“I am a cancer survivor and the mother of an adult with mental illness. In June 2020, my husband passed away due to cancer. I spend sleepless nights worrying about my son’s future after I am gone,” says a senior resident of the city.
Her son cannot live independently.
In a city with an ageing population, many emerging voices are demanding community (group) homes with long-term assisted living for persons with mental health issues.
Surprisingly, despite having provisions for sheltered accommodation in the Mental Healthcare Act, 2017, the union territory (UT) has no such facility.
At least 70 city-based residents have written over a hundred emails and letters. Some have met the UT administrator and adviser, but have received only ‘sympathy and assurances’ in return, they say.
“We live in a soulless city,” says a 62-year-old man (name withheld) who is looking after his ailing mother and autistic son.
“He is 29 years old, but mentally he is only 14. He needs a little hand-holding. Someone has to take care of his medicines, meals, cleanliness and help with daily chores,” says the father.
Administration needs to be ‘more sensitive’
An 80-year-old man who is the only caregiver to his son with bipolar and obsessive compulsive personality disorders, recounts his attempts over the last 20 years to make the UT administration “more sensitive” to the needs of the mentally ill.
He has met three UT administrators and asked for setting up of care homes. “They sympathise but do nothing,” he rues.
Dr Sandeep Grover, professor, psychiatric department, Post Graduate Institute of Medical Education and Research, stresses on the need for a group home.
The Mental Healthcare Act of 2017 has provision of half-way homes, sheltered accommodation and supported accommodation under rights of persons with mental illness, he adds.
“We need long-term stay homes for persons who have improved from mental illness or those who are not very sick but have some residual symptoms,” Dr Grover adds.
Referring to a survey he helped conduct on the need for long-term stay homes, Grover says, “A majority of psychiatrists (participating in the survey) agreed. If we look at the data, then 20% to 30% persons with severe mental illness require such facilities.”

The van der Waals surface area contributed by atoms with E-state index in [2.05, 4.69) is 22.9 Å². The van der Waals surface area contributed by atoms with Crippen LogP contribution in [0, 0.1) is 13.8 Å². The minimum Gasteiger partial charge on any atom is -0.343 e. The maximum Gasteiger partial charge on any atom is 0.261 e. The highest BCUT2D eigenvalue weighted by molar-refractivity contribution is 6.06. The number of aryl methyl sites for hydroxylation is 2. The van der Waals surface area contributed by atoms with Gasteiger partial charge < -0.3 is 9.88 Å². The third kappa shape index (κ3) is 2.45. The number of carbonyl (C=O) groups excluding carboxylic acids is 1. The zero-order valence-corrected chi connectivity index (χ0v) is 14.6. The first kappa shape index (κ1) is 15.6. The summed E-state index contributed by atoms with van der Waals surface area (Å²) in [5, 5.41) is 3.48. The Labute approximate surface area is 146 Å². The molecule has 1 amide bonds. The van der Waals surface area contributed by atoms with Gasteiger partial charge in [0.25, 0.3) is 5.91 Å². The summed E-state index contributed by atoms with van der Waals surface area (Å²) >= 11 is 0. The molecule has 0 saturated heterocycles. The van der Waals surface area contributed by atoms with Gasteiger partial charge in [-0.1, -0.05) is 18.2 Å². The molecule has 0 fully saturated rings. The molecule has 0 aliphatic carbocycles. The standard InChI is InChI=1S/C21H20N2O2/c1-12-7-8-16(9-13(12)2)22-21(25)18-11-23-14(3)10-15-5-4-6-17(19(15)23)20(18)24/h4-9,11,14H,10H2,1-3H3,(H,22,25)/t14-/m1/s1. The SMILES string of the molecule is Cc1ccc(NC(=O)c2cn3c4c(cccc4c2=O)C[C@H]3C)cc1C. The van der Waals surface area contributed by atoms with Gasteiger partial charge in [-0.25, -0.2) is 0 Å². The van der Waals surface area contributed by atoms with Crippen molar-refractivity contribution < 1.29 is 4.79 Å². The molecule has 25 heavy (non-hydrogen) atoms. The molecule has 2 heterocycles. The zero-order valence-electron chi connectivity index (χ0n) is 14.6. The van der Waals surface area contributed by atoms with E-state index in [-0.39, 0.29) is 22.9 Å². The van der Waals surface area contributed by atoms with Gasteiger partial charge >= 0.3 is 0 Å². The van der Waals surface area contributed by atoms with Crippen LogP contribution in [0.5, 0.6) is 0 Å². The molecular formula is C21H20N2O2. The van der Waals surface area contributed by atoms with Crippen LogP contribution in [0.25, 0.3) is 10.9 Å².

However, the administration requires a policy on the matter, he says.
On progress made so far, Dr Simmi Waraich, Chandigarh based consultant psychiatrist, says, “We met the UT administrator on April 10, 2019, and the UT adviser the next day. Both assured us of a satisfactory solution. Then in July 2019, the adviser asked us to submit a list of potential beneficiaries of group homes and a list of over 70 caregivers was submitted to the director, social welfare, Chandigarh, but nothing has been done.”
Referring to assisted living facilities in Bengaluru, where an NGO is providing short- and long-term stay homes to persons with mental illness, Waraich adds,. “We have none in this part of the region. Chandigarh can set an example.”
In January 2019, a city based social worker with others even filed a PIL in the Punjab and Haryana high court seeking directions for UT to make a policy on group homes.
“A group home is a large house where a few persons with mental illness live together like a therapeutic community or an extended family.All that the administration has to do is provide a home (like an old-age-home) with the facility of psychosocial workers to assist the mentally challenged with their daily chores and monitor their physical and mental health,” he says.
No land available: UT adviser
Commenting on the matter, UT adviser Manoj Parida says, “In Chandigarh, we have no land. Also, it’s not that easy to plan. I have met these families, but their requirements vary. One needs at least six acres of land.”
However, Parida says plans are being made to convert a Cheshire home into a group home. “Maybe in the next two to three months we will shift handicapped persons from there,” he adds.
No plans on duration of stay have been made, he says
On suggestions of some elderly parents that the Indira Holiday Home in Sector 24 be earmarked for ‘sheltered accommodation,’ Parida says it is for the governor (UT administrator) to decide what to do with it.
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